Friday, July 5, 2013

Socially conservative Catholicism

Earlier today I was blogging about when some forms of social conservatism and some forms of  feminism line up. It reminded me of a conversation I had a while ago with a Catholic woman who put of sex until marriage and didn't get married until her very late twenties.

She started by running down this long list of health problems she had in her twenties, most of which were the sorts of health problems that show up in people who are not happy and are living stress-filled lives as a consequence. Then she tells me about these long arguments she had with her doctor. This doctor had tried to convince this young woman that she'd be happier and healthier if she was sexually active. My friend was incensed at this and triply so because the doctor was also a Catholic and woman, which my friend regarded as betrayal of the values that go along both with Catholicism and womanhood.

I bit my tongue, as I so often do in conversations with socially conservative Catholics or feminists but the truth is that she most likely would have been both happier and healthier if she had been sexually active. No, she should not have had sex if she believes it is morally wrong to do so; no one should have sex ina situation where they feel it is morally wrong to do so. But, that said, there is lots of evidence that having sex is physically and mentally more healthful for women than abstaining (but not promiscuity which tends to be bad for both physical and mental health.)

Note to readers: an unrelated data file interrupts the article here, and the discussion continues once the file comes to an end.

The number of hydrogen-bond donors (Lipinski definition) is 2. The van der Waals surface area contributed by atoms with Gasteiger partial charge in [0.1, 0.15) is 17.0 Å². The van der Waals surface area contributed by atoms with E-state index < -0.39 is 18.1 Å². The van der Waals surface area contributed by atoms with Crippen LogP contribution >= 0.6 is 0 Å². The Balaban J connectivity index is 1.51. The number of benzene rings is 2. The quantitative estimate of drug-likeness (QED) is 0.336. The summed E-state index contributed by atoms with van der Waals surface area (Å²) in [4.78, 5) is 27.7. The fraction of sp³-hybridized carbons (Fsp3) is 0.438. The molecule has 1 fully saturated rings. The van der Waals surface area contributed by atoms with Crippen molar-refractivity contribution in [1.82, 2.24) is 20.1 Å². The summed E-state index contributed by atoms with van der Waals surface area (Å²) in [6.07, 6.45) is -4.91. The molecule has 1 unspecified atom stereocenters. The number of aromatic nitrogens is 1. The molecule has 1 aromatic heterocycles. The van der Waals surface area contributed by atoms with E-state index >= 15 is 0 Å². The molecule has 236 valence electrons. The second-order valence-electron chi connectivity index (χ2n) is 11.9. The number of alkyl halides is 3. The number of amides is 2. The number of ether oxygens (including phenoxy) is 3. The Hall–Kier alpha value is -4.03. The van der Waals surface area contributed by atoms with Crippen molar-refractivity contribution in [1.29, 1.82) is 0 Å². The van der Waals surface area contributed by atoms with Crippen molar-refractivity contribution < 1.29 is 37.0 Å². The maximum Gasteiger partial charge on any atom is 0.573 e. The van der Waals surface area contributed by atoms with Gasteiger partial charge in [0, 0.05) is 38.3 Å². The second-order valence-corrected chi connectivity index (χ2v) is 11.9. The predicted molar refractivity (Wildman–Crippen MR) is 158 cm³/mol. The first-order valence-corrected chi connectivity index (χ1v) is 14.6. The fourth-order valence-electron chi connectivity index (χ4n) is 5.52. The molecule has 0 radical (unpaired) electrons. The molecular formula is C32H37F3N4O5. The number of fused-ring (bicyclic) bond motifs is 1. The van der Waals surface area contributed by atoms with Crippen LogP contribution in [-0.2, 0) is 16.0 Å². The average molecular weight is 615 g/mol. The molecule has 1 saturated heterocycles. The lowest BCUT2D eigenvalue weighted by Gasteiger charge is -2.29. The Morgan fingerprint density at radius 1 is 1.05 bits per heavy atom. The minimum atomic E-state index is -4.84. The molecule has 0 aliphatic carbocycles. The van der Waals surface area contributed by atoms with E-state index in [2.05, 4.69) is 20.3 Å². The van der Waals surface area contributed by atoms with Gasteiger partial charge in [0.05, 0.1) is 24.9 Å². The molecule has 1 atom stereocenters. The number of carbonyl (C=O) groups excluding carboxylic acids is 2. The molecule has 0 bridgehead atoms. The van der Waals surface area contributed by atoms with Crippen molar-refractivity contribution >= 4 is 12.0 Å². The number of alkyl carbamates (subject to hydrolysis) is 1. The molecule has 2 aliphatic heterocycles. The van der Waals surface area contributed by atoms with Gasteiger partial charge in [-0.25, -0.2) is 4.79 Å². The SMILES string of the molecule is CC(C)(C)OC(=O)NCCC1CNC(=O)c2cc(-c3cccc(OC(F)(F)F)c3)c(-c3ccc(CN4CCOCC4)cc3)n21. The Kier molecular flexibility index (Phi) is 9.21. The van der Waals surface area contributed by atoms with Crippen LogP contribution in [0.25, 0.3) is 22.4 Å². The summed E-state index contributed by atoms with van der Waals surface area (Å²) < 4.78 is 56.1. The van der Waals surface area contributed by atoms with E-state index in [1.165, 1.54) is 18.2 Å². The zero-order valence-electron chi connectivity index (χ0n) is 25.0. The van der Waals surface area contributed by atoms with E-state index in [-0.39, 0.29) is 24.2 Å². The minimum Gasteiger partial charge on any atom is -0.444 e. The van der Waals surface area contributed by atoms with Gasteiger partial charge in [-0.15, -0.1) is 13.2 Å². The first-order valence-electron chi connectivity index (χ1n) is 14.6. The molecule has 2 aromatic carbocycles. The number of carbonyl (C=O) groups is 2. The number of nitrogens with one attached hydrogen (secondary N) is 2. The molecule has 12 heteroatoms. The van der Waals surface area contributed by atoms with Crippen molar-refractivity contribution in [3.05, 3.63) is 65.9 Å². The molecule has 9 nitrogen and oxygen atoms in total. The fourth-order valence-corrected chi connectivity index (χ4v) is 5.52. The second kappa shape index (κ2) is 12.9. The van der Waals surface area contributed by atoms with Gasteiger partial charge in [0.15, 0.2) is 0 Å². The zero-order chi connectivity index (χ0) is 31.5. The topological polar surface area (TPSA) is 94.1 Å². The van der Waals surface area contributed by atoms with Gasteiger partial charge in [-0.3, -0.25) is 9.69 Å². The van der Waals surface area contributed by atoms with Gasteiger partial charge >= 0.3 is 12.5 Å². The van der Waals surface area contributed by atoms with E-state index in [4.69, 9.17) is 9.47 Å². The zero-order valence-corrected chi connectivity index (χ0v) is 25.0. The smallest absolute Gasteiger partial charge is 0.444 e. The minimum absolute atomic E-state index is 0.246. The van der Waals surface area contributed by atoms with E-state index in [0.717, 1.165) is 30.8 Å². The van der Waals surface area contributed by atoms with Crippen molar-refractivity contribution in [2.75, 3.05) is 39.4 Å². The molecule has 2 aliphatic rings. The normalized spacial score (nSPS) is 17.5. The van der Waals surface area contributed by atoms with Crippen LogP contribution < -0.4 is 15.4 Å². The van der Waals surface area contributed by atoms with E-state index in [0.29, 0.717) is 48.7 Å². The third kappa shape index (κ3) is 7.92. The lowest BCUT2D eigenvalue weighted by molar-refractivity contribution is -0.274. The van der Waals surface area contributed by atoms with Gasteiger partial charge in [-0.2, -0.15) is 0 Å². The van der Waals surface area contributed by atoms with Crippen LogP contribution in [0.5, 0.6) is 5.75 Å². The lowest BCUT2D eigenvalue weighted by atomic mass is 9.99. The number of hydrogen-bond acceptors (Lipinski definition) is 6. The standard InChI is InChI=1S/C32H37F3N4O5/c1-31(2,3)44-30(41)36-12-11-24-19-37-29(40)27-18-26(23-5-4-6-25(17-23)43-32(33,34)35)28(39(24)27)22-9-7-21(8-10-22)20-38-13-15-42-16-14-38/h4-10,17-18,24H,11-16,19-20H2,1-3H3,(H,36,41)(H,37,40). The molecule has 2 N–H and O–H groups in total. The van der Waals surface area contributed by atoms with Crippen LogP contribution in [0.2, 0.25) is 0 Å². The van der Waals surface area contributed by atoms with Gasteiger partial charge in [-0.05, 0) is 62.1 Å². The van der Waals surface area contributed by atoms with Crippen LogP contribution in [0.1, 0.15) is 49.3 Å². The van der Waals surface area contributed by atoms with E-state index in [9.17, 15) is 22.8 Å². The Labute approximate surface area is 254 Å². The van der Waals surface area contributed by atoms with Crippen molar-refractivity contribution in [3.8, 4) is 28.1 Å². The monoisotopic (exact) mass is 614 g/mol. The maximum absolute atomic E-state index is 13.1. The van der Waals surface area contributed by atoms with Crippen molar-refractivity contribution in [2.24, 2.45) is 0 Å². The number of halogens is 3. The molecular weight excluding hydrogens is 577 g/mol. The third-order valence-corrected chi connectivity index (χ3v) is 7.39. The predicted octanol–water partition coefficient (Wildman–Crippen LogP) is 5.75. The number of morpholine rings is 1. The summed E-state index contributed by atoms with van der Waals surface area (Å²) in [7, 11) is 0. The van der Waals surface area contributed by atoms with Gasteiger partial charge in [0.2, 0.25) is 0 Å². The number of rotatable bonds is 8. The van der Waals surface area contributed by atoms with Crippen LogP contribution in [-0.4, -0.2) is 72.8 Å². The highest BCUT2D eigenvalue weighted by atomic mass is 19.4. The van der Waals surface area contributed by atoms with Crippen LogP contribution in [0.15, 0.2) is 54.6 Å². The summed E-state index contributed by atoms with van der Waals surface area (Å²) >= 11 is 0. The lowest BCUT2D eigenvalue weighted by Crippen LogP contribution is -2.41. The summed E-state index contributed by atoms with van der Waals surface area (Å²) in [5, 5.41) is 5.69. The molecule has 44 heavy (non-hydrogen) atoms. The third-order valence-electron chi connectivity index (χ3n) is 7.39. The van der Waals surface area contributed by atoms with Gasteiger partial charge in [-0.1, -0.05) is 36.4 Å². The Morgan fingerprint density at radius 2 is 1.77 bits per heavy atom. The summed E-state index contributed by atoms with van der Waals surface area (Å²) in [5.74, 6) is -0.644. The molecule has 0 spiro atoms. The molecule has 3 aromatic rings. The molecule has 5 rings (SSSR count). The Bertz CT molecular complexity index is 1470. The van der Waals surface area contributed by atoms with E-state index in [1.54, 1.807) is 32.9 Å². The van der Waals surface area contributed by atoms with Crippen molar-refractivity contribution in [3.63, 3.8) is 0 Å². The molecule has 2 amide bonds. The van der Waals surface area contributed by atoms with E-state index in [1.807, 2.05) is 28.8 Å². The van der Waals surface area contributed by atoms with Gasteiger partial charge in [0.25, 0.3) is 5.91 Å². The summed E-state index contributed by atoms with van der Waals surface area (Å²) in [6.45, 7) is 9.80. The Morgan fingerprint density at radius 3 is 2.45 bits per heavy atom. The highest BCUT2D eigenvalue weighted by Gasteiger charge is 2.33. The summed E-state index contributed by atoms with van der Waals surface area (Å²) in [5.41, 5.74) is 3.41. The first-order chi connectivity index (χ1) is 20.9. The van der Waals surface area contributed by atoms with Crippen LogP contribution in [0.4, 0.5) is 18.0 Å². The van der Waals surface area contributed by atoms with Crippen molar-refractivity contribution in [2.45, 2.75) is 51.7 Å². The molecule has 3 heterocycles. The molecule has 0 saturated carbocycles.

Both social conservatives and feminists reflexively bristle at any suggestion that men might be good for women.

I'm a traditionalist Catholic myself, especially with regards to the liturgy. But sometimes when I talk to other traditionalist Catholics I find myself wondering at the tendency they have to assume that simple factual disputes will always line up with their moral views and, consequently, the tendency they have to exaggerate or even simply make up facts to support their arguments. Traditionalist Catholics, for example, regularly make claims about the degree of risk of breast cancer associated with the pill that are so far out of touch with reality as to be insane. Likewise, the claim that the pill is a a potential abortifacient at all  is far from clear and yet many traditionalist Catholics argue as if the pill always has abortifacient effects.

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